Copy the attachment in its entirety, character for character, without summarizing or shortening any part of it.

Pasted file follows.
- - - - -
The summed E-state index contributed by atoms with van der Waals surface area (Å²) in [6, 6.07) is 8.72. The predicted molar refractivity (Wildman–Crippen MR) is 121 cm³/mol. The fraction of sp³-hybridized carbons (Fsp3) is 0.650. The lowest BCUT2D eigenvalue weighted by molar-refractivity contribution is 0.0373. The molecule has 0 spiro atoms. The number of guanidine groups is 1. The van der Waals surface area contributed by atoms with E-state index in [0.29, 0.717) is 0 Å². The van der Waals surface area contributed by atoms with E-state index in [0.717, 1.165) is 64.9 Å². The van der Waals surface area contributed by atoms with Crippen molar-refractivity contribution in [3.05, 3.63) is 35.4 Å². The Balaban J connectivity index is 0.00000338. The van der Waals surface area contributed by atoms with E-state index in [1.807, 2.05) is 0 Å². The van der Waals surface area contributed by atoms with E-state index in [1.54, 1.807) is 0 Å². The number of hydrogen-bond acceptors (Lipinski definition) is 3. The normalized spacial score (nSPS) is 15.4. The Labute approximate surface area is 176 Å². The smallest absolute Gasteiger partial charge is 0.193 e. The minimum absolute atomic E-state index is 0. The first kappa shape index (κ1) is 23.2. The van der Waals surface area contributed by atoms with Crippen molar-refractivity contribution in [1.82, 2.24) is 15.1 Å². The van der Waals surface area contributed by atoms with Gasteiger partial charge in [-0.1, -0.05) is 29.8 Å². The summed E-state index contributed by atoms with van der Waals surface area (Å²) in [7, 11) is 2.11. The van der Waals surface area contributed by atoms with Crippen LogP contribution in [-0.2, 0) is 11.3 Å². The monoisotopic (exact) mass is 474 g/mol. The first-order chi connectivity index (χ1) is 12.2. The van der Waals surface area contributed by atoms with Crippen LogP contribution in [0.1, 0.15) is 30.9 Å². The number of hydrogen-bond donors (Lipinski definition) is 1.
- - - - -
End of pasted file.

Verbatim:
The summed E-state index contributed by atoms with van der Waals surface area (Å²) in [6, 6.07) is 8.72. The predicted molar refractivity (Wildman–Crippen MR) is 121 cm³/mol. The fraction of sp³-hybridized carbons (Fsp3) is 0.650. The lowest BCUT2D eigenvalue weighted by molar-refractivity contribution is 0.0373. The molecule has 0 spiro atoms. The number of guanidine groups is 1. The van der Waals surface area contributed by atoms with E-state index in [0.29, 0.717) is 0 Å². The van der Waals surface area contributed by atoms with E-state index in [0.717, 1.165) is 64.9 Å². The van der Waals surface area contributed by atoms with Crippen molar-refractivity contribution in [3.05, 3.63) is 35.4 Å². The Balaban J connectivity index is 0.00000338. The van der Waals surface area contributed by atoms with E-state index in [1.807, 2.05) is 0 Å². The van der Waals surface area contributed by atoms with E-state index in [1.54, 1.807) is 0 Å². The number of hydrogen-bond acceptors (Lipinski definition) is 3. The normalized spacial score (nSPS) is 15.4. The Labute approximate surface area is 176 Å². The smallest absolute Gasteiger partial charge is 0.193 e. The minimum absolute atomic E-state index is 0. The first kappa shape index (κ1) is 23.2. The van der Waals surface area contributed by atoms with Crippen molar-refractivity contribution in [1.82, 2.24) is 15.1 Å². The van der Waals surface area contributed by atoms with Gasteiger partial charge in [-0.1, -0.05) is 29.8 Å². The summed E-state index contributed by atoms with van der Waals surface area (Å²) in [7, 11) is 2.11. The van der Waals surface area contributed by atoms with Crippen LogP contribution in [-0.2, 0) is 11.3 Å². The monoisotopic (exact) mass is 474 g/mol. The first-order chi connectivity index (χ1) is 12.2. The van der Waals surface area contributed by atoms with Crippen LogP contribution in [0.1, 0.15) is 30.9 Å². The number of hydrogen-bond donors (Lipinski definition) is 1.